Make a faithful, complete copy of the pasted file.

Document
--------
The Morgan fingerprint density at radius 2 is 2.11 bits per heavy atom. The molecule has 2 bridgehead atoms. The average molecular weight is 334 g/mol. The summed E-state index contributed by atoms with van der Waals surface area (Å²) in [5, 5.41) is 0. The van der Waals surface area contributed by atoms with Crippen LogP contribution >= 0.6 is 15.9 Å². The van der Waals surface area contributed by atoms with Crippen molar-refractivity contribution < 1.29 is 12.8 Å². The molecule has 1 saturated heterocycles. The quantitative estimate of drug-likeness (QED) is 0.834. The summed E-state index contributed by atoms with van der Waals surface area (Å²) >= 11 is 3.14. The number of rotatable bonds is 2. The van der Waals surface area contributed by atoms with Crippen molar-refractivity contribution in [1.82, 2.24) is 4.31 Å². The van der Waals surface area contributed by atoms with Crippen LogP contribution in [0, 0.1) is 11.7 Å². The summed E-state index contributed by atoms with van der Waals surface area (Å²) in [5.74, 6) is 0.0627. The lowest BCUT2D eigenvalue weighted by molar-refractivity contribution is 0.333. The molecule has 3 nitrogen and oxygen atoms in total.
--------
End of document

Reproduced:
The Morgan fingerprint density at radius 2 is 2.11 bits per heavy atom. The molecule has 2 bridgehead atoms. The average molecular weight is 334 g/mol. The summed E-state index contributed by atoms with van der Waals surface area (Å²) in [5, 5.41) is 0. The van der Waals surface area contributed by atoms with Crippen LogP contribution >= 0.6 is 15.9 Å². The van der Waals surface area contributed by atoms with Crippen molar-refractivity contribution < 1.29 is 12.8 Å². The molecule has 1 saturated heterocycles. The quantitative estimate of drug-likeness (QED) is 0.834. The summed E-state index contributed by atoms with van der Waals surface area (Å²) >= 11 is 3.14. The number of rotatable bonds is 2. The van der Waals surface area contributed by atoms with Crippen molar-refractivity contribution in [1.82, 2.24) is 4.31 Å². The van der Waals surface area contributed by atoms with Crippen LogP contribution in [0, 0.1) is 11.7 Å². The summed E-state index contributed by atoms with van der Waals surface area (Å²) in [5.74, 6) is 0.0627. The lowest BCUT2D eigenvalue weighted by molar-refractivity contribution is 0.333. The molecule has 3 nitrogen and oxygen atoms in total.